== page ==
In our self-imposed alienation from God we think it's up to us to rise above our suffering or sin. We think we can control when and where we get relief. We look for transcendence in the next bottle, the next achievement, the next sexual encounter, the next purchase, the next distraction, the next hit or even the next commitment to holiness. We become addicted to seeking the transcendent on our own terms and our lives become unmanageable.

Paradoxically, that is the gift of addiction.

Truth

Remember, sobriety is simply embracing reality, and nothing shoves painful reality in our faces like addiction. Addiction gets worse the more we try to manage it. It gets stronger and ratchets up the pain until it's unavoidable.

Above all the lies we tell ourselves, addiction screams the truth, “You are not in control!”

Some fight it until they are forced to finally face the reality of their powerlessness in death, but not the addicts at rock bottom. The burned out self-saviors get to realize the truth of our weakness before we die. Our broken lives are proof that we can't escape pain and we sure as hell can’t fix ourselves.

Follow the trail of wreckage from all our futile efforts and it will lead to a loving God who offers what has always been ours… himself… the water that quenches the raging addict’s thirst… the transcendence we looked for everywhere else when he was with us the whole time.

His Spirit and his scriptures assure us that he is the only one truly in control, and that is not something to be feared or fought. In his sovereignty, he promises to fill us with his life, to cause us to grow and to work all things together for good.

Yes, our addictions wreck us, but in God’s hands, we're wrecked for life.

Trust

So, come. Come drunk, hungover or high. Come angry. Come self-righteous. Come scared and ashamed. Come hurting. Come lonely.

Don't make any more promises you know you can't keep, just come.

You won't have to go far because he's right there with you. All it takes is a nod in his direction or an open hand and the tears will flow out as his Spirit flows in.

You can stop trying to perfect yourself because Jesus has given you the gift of his perfection to call your own. You can rest in his ever-present care. You can stop running from your pain and instead enter into it to find that pain is the place where you will encounter God in the most profound ways.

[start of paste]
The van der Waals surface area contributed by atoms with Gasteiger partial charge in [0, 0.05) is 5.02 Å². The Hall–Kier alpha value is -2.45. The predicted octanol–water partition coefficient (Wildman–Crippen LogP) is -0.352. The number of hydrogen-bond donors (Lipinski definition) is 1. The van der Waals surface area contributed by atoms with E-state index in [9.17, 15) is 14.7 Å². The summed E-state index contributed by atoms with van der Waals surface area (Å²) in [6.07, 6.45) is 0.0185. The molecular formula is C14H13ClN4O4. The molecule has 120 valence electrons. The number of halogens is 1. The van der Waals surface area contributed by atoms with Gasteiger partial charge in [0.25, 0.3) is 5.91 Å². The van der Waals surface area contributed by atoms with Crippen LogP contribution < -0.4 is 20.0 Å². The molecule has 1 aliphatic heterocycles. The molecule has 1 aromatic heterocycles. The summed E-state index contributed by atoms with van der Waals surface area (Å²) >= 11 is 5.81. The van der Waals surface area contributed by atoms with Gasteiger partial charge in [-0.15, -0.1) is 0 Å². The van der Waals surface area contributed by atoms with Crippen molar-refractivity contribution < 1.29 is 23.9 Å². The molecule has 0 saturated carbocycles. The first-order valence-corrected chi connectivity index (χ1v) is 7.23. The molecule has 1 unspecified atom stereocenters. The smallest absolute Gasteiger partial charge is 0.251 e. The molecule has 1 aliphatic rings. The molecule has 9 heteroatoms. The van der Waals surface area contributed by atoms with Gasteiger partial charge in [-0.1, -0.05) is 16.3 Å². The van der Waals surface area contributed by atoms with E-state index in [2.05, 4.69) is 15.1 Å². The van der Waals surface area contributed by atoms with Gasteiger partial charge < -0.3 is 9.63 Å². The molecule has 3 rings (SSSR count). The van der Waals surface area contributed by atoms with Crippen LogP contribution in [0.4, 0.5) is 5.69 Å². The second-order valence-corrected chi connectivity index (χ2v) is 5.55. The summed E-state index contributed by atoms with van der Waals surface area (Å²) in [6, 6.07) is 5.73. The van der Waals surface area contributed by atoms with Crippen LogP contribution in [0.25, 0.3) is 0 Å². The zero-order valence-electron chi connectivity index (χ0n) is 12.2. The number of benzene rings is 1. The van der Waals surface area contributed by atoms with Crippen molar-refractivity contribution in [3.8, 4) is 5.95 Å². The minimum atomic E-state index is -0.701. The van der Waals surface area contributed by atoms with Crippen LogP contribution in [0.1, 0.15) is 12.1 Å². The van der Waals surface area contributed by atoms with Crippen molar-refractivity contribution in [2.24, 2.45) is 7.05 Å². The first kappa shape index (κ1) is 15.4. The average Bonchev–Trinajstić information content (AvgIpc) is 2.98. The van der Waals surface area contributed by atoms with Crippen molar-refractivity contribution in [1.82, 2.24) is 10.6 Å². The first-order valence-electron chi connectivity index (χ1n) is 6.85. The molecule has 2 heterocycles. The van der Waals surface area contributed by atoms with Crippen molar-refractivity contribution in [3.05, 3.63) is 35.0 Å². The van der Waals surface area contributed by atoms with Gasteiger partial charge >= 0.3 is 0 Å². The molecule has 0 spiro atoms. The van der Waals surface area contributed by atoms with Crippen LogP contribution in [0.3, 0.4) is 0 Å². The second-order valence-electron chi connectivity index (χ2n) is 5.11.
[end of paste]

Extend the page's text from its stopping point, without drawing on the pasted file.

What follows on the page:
Come to him and transformation will happen in his presence.

All you have to do is trust him.

“And I am sure of this, that he who began a good work in you will bring it to completion at the day of Jesus Christ.” – Philippians 1:6

Steve Brown taught me something about that verse that has been a huge comfort and source of hope for me. It’s essentially this: God finishes what he starts.

If you’ve opened yourself to the presence of God (and based on what I’ve written, there’s really no good reason not to), if God has done anything at all in your life, the very fact of its beginning is the promise of its completion.

"His divine power has granted to us all things that pertain to life and godliness, through the knowledge of him who called us to his own glory and excellence, by which he has granted to us his precious and very great promises, so that through them you may become partakers of the divine nature..." – 2 Peter 1:3-4

Transformation is simply a side benefit of walking in union with God. It will happen slowly, little by little as you dare to accept the Spirit’s invitation to trade the pain of not changing for the lesser pain of changing, but it will happen. He will bring others to help you, so be on the lookout for them. But in the end, transformation, like transcendence, is a gift, not an achievement.

“Beloved, we are God's children now, and what we will be has not yet appeared; but we know that when he appears we shall be like him, because we shall see him as he is.” – 1 John 3:2